‘I too, remember dust’: Peace-building, Politics & the Arts’ Conference, Winchester University 7th September 2015 – 8th September 2015

‘I too, remember dust’: Peace-building, Politics & the Arts’ Conference, Winchester University 7th September 2015 – 8th September 2015

The title of the conference, “I too, remember dust” is inspired by a poem from the acclaimed Romanian-Jewish poet Paul Celan, a survivor of Auschwitz, a title which invokes a haunting image of any conflict and suffering from around the world. The conference will explore the themes of peace-building, politics and the arts in the former Yugoslavia and other national and international contexts and, as such, has welcomed proposals for papers, discussion panels and creative practice across the performing arts, fine arts, film, literature, politics and the social sciences in general. While the title and primary theme of the conference has a focus on the former Yugoslavia, contributions and interest have also been welcomed from those wishing to explore a range of issues and aspects, as well as experiences beyond this region and in other international conflicts. The programme created is enriched with some distinguished guests from around the world, working admirably towards peace and reconciliation across faiths, cultures and communities in our troubled world.

On the 9th of September, Rebecca & I delivered an interactive theatre workshop as part of the ‘I too remember the Dust’ Conference on Peace-building, Politics and the Arts at Winchester University.  I had applied for and been selected to deliver the workshop in May 2015.

The key principle of the methodology behind this workshop that we investigated was the sense of balance because we are dealing with conflict resolution.  We stressed from the beginning that, unlike in Forum Theatre facilitation style, where the Joker tells the participants that the goal of the intervention is for the protagonist to ‘win’ over the antagonist, we were much more interested in balance due to the fact that in peace-building, a mutually beneficial way forward is the only option. One side upending the other only continues the conflict.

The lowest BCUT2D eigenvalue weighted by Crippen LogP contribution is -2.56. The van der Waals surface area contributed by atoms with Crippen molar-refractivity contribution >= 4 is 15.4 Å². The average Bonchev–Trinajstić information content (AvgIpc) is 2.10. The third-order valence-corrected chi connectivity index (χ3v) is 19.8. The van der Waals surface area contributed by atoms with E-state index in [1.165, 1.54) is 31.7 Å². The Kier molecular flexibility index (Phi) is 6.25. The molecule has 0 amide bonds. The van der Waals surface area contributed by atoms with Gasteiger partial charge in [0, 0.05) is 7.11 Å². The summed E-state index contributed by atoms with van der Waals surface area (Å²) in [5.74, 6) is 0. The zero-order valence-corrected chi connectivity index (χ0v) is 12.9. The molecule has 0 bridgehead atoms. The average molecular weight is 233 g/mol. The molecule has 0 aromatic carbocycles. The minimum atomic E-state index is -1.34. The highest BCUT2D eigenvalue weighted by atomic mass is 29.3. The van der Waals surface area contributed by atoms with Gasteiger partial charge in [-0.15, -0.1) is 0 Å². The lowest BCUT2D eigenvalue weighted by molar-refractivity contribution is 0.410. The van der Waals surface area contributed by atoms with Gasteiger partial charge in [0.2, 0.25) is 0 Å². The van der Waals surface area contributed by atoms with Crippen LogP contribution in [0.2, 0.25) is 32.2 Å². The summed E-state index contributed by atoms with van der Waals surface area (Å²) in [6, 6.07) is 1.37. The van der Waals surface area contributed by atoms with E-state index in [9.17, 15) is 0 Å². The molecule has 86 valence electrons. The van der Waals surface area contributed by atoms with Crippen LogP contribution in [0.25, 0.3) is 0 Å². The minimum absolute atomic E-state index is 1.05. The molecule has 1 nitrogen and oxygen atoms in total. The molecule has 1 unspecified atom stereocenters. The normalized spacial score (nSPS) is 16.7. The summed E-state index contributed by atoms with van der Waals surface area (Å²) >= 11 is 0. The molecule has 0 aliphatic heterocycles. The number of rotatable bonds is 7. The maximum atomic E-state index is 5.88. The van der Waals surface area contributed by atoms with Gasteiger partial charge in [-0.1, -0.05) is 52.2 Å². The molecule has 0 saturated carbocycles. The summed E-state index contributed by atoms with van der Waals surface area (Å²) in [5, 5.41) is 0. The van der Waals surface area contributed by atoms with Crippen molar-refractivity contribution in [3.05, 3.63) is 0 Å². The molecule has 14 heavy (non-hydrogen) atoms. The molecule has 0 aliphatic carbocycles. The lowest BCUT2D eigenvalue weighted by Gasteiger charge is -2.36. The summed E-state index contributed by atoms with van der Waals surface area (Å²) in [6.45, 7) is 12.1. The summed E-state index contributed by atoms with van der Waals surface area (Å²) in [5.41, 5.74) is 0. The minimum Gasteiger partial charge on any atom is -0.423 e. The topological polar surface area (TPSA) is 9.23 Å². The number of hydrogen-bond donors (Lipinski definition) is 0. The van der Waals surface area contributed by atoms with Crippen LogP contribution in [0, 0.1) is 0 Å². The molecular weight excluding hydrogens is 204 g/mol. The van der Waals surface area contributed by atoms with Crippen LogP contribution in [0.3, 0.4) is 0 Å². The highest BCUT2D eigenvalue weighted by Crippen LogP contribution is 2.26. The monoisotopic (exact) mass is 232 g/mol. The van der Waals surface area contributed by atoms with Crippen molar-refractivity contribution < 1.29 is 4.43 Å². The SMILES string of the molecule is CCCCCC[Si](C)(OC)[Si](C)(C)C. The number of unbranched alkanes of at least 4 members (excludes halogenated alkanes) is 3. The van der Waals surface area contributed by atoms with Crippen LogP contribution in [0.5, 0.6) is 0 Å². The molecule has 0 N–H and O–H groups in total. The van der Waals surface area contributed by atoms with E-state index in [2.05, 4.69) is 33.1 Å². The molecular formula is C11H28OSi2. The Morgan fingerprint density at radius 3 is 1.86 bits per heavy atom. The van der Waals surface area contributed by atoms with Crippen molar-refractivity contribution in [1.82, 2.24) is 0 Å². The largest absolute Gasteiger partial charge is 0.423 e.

With the participants from this academic conference, both Rebecca & I were concerned about the participatory nature of the event.  And it didn’t help that we were undermined from the beginning of the second day by the conference leader by making our workshop optional [there were no other papers or performances that were said could be optional].   But, because we only had the participants who actively chose to be a part of the workshop, their participation was exceptional and above my expectations.  There were 12 in total – most of them from Europe or beyond.  We had given them homework the day before explaining that the learning outcome for workshop is to examine our own behaviour when it comes to interpersonal communication and, through the training, look to improve it.  They needed to come prepared to share a recent story where communication broke down in their lives and they wish it would have gone better.  We only had 60 minutes and we wanted to spend the majority of the time Touch Tagging.  So we pushed through not being able to spend time discussing the whys as much as we would have liked [the participants were ‘warned’ from the beginning that this is a whistle-stop taster session which would strip away much of  foundational elements of the training].  We had a quick warmup of ‘Wake & Shake’ which generated much laughter.  They then shared their stories with the partner and, in turn created sculptures.  The sculptures that were created were dynamic and easily transferable to performance.  They ‘came alive’ with relish and we chose one to flesh out into a short scene.  These experiential activities enabled each a highly participatory experience in which to examine their own behaviour and how they might more positively change it in order to have a more successful outcome.

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